Feedback is the breakfast of champions.
For years that little refrain has run through my head with two meanings. One, I actually buy into it so thanks to Ken Blanchard for dropping this little bon mot. Two, it reminds me of Kurt Vonnegut and anything that reminds me of Kurt is okay with me.
Yet if feedback is the breakfast of champions a lot of us are going hungry
In the past few weeks I've expereinced several scenarios where someone or some team was lacking feedback. They weren't getting the message. The information that might have made them more successful was available but someone didn't want to give it to them.
Why do we not get this critical this information?
Of course a popular notion is that management is by and large responsible for this gap unable to discern good from poor performance or at the very least unwilling to challenge same. There may be some truth to this but like many HR professionals I try to shy away from absoutes and stereotypes.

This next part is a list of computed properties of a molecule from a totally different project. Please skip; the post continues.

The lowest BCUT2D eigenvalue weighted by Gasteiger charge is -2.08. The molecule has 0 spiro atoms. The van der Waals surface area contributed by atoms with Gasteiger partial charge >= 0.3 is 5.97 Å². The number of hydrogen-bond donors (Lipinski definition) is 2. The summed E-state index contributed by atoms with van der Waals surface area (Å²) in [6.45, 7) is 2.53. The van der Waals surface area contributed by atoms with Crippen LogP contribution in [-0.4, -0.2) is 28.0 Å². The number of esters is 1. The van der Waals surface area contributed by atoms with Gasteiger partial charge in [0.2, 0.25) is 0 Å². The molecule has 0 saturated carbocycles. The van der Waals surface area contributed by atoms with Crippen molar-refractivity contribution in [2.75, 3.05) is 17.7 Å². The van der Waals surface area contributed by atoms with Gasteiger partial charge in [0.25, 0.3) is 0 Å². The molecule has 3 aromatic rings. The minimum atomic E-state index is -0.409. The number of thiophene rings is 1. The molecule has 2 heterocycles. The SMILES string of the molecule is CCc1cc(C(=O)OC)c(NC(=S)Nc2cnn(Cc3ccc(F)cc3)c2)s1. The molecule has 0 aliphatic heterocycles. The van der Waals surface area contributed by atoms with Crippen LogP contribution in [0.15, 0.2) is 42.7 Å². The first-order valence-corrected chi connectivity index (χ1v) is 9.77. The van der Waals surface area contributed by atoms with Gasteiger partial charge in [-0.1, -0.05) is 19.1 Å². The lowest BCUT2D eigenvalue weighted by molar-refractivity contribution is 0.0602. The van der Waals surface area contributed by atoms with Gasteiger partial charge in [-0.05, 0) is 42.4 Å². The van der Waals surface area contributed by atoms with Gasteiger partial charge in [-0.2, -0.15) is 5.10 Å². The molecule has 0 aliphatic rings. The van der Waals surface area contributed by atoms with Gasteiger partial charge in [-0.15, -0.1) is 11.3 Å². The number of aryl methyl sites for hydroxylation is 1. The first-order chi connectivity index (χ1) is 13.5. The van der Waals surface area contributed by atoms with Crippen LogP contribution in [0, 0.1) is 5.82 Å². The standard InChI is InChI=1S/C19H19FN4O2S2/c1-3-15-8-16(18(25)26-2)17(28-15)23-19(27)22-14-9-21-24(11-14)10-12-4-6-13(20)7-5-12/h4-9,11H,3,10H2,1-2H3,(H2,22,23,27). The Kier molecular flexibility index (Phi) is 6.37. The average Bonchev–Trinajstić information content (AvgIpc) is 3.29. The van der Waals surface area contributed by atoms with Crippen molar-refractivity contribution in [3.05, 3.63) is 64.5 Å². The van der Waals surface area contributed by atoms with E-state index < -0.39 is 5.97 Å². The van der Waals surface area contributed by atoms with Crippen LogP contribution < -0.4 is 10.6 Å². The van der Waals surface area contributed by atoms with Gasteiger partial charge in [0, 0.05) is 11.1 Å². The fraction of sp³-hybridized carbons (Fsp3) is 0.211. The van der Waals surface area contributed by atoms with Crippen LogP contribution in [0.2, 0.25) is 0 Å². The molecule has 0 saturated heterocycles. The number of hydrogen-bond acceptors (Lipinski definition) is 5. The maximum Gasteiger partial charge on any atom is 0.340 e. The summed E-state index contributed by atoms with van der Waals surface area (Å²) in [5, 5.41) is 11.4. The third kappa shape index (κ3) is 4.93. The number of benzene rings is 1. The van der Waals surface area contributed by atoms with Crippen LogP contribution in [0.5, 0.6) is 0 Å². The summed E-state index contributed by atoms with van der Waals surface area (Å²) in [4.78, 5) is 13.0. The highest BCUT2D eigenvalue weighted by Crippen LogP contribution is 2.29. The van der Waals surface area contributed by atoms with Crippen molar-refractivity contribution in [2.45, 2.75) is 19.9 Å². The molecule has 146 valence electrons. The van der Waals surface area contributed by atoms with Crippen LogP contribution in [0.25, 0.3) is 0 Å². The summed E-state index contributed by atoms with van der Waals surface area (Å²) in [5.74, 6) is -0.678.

There's a lot of grey in the world today folks: we call that nuance.
So let's look at things a little differently. Rather than point to manager's failings and to rant once more about what they need to do let's start at home. Forget about the things we can't control. Let's work on the something we really can manage – ourselves.
Have you actually had an adult discussion with your boss about the need for feedback? If not the ball's in your corner.
You recieve feedback when others trust you know how to
What I'm advocating is that since we need feedback to be more successful if we're not getting that then let us pick up the reins of responsibility and ask for it.
Want feedback – ask for it
This is going to involve the following:
- Discussing & defining feedback with your boss – building alignment
- Setting expectations about how often, and how, its given
- Preparing yourself to accept more input than you have been used to
- Recognizing feedback without corrective action is a downward spiral
- Fundamentally agreeing feedback is a professional duty, not a personal critique
The most important relationship you'll have at work is with your boss: given that it behooves you to address the status of your feedback loop. Helping them feel welcomed to share that feedback with you turns them into an ally and identifies you as someone committed to improving personal performace.
That's the type of employee we all like to have on our teams.
So eat up before your breakfast gets cold.